Tribune News Service
New Delhi, August 28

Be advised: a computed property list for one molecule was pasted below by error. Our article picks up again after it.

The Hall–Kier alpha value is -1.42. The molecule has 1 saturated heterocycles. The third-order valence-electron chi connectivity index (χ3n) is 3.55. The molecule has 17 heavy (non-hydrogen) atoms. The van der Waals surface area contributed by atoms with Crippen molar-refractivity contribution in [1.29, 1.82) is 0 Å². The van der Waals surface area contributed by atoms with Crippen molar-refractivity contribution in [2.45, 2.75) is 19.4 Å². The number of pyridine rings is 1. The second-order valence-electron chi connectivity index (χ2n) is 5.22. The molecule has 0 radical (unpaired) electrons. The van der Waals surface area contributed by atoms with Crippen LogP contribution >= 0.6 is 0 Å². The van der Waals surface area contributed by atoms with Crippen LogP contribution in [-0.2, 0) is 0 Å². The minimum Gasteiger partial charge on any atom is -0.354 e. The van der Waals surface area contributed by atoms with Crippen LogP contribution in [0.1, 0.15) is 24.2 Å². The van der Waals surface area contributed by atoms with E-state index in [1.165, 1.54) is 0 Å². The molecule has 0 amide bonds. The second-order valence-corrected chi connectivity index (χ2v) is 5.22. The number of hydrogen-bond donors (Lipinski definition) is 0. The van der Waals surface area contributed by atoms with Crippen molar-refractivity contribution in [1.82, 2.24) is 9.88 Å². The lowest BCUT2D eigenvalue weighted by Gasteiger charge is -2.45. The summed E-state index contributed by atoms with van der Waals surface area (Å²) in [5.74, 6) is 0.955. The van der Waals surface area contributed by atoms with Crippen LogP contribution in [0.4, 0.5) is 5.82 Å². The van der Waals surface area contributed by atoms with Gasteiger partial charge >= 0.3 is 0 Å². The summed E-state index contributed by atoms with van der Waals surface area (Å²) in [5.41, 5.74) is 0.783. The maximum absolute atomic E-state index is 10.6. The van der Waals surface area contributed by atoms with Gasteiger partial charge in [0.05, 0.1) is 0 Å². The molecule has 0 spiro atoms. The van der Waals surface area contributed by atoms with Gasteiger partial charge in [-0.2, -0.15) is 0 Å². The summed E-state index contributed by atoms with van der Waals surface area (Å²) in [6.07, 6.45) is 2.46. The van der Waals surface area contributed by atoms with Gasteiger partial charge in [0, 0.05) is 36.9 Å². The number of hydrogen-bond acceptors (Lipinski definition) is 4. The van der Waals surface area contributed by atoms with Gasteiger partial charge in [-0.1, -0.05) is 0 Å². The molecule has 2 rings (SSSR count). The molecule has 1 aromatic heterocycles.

It was a day with a difference for widows from Vrindavan and Varanasi when they along with empowered manual scavengers from Alwar and Tonk districts of Rajasthan chose to break away from the confines of social traditions and orthodoxy and celebrate Rakhi in the national Capital. The otherwise marginalised section, comprising many who had not participated in the Rakhi festival for years now, today had tied silken rakhis on the wrist of Sanskrit scholars here. All thanks to the initiative by Sulabh International which has undertaken many such steps to mainstream them socially. Lt Governor Najeeb Jung too was tied rakhis by children to mark the occasion at Raj Niwas. It is learnt that a group of five women from manual scavenging background will also tie rakhi to Prime Minister Narendra Modi tomorrow. Around 250 women took part in the ceremony organised by Sulabh International at Constitution Club here to reject the age-old tradition of “untouchability”.”Our idea is how to change thoughts, behaviour and attitude of the people of this country towards widows of India, who are their mothers, sisters, aunt and so on. And with this aim in mind, we organise this event,” says Bindeshwar Pathak, founder of Sulabh International.The NGO had earlier organised an Iftar party for widows of Vrindavan and Varanasi to celebrate the holy month of Ramzan.